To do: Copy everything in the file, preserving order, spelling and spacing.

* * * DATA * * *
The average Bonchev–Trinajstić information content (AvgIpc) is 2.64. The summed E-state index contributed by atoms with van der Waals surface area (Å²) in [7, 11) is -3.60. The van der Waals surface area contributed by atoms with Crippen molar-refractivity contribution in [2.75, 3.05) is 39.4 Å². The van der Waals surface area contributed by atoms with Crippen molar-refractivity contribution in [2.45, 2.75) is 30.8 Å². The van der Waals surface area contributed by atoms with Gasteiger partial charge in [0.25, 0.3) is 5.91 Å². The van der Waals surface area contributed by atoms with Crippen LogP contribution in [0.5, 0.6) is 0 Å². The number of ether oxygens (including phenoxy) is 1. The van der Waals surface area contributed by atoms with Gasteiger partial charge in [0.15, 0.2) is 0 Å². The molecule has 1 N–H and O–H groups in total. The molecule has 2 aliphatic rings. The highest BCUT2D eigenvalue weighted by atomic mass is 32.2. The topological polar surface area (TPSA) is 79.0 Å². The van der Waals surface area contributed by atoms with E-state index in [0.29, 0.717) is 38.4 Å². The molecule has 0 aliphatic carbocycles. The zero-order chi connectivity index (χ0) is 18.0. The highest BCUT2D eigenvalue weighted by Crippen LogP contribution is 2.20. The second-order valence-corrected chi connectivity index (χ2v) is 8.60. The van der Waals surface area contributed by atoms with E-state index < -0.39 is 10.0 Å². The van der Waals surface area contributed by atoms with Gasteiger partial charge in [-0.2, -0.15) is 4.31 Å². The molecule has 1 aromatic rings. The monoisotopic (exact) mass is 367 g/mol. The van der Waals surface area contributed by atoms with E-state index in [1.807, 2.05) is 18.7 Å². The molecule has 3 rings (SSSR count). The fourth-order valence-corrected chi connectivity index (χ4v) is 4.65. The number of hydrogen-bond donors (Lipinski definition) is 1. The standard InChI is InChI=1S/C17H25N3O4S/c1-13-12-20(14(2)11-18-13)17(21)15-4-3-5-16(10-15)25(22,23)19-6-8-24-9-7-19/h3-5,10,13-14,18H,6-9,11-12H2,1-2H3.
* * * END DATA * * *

The average Bonchev–Trinajstić information content (AvgIpc) is 2.64. The summed E-state index contributed by atoms with van der Waals surface area (Å²) in [7, 11) is -3.60. The van der Waals surface area contributed by atoms with Crippen molar-refractivity contribution in [2.75, 3.05) is 39.4 Å². The van der Waals surface area contributed by atoms with Crippen molar-refractivity contribution in [2.45, 2.75) is 30.8 Å². The van der Waals surface area contributed by atoms with Gasteiger partial charge in [0.25, 0.3) is 5.91 Å². The van der Waals surface area contributed by atoms with Crippen LogP contribution in [0.5, 0.6) is 0 Å². The number of ether oxygens (including phenoxy) is 1. The van der Waals surface area contributed by atoms with Gasteiger partial charge in [0.15, 0.2) is 0 Å². The molecule has 1 N–H and O–H groups in total. The molecule has 2 aliphatic rings. The highest BCUT2D eigenvalue weighted by atomic mass is 32.2. The topological polar surface area (TPSA) is 79.0 Å². The van der Waals surface area contributed by atoms with E-state index in [0.29, 0.717) is 38.4 Å². The molecule has 0 aliphatic carbocycles. The zero-order chi connectivity index (χ0) is 18.0. The highest BCUT2D eigenvalue weighted by Crippen LogP contribution is 2.20. The second-order valence-corrected chi connectivity index (χ2v) is 8.60. The van der Waals surface area contributed by atoms with E-state index < -0.39 is 10.0 Å². The van der Waals surface area contributed by atoms with Gasteiger partial charge in [-0.2, -0.15) is 4.31 Å². The molecule has 1 aromatic rings. The monoisotopic (exact) mass is 367 g/mol. The van der Waals surface area contributed by atoms with E-state index in [1.807, 2.05) is 18.7 Å². The molecule has 3 rings (SSSR count). The fourth-order valence-corrected chi connectivity index (χ4v) is 4.65. The number of hydrogen-bond donors (Lipinski definition) is 1. The standard InChI is InChI=1S/C17H25N3O4S/c1-13-12-20(14(2)11-18-13)17(21)15-4-3-5-16(10-15)25(22,23)19-6-8-24-9-7-19/h3-5,10,13-14,18H,6-9,11-12H2,1-2H3.